Growing fruit in containers

Information sheet

Some cultivars of fruit are suitable for smaller gardens and growing in containers. Follow this guide to make the most of your growing space.

  • School term: All year round
  • Level of experience: No experience needed
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Productive pots for the garden

Containers can be used to add structure and style to your garden as well as adding extra space for crops. Where existing conditions are poor, pots can provide the right growing conditions. For example blueberries require acidic soil and so can be grown in pots in areas with alkaline soil.

Growing tender fruit in containers is also an advantage for some plants. For instance, peaches and citrus trees such as oranges and lemons enjoy sunny growing conditions throughout the summer, and container growing  means they can be grown indoors in a light place over winter.

Figs, fruit trees, soft fruit and strawberries can also be grown successfully in containers provided that the right cultivars, rootstock and correct container size are chosen.

Check the RHS website or gardening books for more information regarding pruning and pest and disease management.

Plant choice

Tree fruits

It is important to make the correct plant choice when growing in containers. The RHS website has lists of suitable cultivars of tree fruits.

When growing apples and pears choose one that has been specially grown for a container, these should be marked as container rootstock or M26.  Apple trees are not grown on their own roots, the top of the tree is grafted onto different roots (called rootstocks) and these control the size of the tree. Apple trees should be sited in a sunny, sheltered place out of frost pockets.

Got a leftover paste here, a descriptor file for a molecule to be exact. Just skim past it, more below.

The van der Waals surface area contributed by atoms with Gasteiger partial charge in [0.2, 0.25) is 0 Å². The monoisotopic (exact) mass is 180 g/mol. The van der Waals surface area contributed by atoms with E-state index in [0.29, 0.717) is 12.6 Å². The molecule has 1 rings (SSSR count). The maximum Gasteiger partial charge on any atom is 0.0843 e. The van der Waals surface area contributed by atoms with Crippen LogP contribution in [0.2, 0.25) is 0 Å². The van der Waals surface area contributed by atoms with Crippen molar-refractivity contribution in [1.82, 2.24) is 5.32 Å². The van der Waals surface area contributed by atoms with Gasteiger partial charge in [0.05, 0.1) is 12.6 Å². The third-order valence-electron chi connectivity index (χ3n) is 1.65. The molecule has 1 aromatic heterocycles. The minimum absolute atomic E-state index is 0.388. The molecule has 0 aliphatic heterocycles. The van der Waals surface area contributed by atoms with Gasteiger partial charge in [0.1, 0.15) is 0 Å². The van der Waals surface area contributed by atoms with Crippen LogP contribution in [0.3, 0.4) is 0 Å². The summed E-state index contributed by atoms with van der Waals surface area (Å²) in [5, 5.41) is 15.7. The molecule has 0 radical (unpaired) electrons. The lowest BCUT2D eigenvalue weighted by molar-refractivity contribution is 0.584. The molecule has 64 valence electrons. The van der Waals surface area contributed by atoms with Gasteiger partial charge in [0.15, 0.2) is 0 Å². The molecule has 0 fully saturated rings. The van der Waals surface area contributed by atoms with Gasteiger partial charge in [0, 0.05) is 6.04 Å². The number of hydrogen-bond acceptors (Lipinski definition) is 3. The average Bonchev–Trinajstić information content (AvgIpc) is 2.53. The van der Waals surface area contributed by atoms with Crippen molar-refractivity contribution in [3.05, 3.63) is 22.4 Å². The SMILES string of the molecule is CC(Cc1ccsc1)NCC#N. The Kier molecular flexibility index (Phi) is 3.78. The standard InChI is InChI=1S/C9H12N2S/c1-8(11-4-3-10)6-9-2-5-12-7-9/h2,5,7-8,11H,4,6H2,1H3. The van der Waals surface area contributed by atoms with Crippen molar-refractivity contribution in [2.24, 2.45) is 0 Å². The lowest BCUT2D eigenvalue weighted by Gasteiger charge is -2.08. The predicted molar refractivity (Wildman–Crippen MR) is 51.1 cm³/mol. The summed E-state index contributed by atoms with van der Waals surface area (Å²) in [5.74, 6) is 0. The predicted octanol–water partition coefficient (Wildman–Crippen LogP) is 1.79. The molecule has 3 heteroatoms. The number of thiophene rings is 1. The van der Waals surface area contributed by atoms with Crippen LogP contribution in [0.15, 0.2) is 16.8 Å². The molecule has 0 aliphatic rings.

Planting is best from Nov-March. Choose a container which is at least 45-50cm in diameter. Ensure the pot has good drainage and fill with good quality growing medium. This should be a mixture of compost and grit mixed by volume, 2 parts compost to one part grit. Ensure the tree is planted correctly: tease  out some of the roots and place the existing top of the root ball level with the top of the soil, then firm well in. Ensure the tree is well watered initially, then during dry periods and also when the fruit is forming. It is a good idea to add some slow release fertiliser to the compost at the time of planting, and apply liquid feed with a high potash content throughout the growing season.

Apples and pears can also be grown as cordons or trained trees. Choose varieties which bear fruit on short side shoots (spur bearing). The RHS website has more details on growing these here

Fruit bushes and berries

Blueberries are acid loving plants and are often grown in containers. They have clusters of white flowers in spring followed by plump blue-black fruits in later summer. Some varieties are self fertile whilst others prefer to be grown in groups for better pollination. Once planted keep the (ericaceous) compost moist and feed with an ericaceous liquid fertiliser once a month. Plants should be repotted every two years.

Gooseberries  should be planted during the dormant season in soil based compost and kept in a sunny spot with good ventilation to prevent diseases. Gooseberries are self fertile and respond well to growing as a single cordon (stem) or training on walls and fences. Apply liquid tomato feed fornightly when the plant comes into leaf.

Redcurrants, white currants and blackcurrants these shrubs are vigorous and require large containers at least 45cm wide to grow. Plant when dormant in soil based compost in full sun or partial shade. Plant blackcurrants deeply,  pruning back the shoots to 5cm to encourage new ones to form. Keep all containerised currants well watered and fertilised throughout the growing season.

Strawberries can be grown individually in pots, in multiple strawberry pots or hanging baskets. Grow several varieties together to extend the season or use perpetual or ever bearing cultivars. Plant from late summer to early autumn for a good crop the following year. Place in full sun, water and feed throughout the growing season and replace plants every three years or so with new ones.

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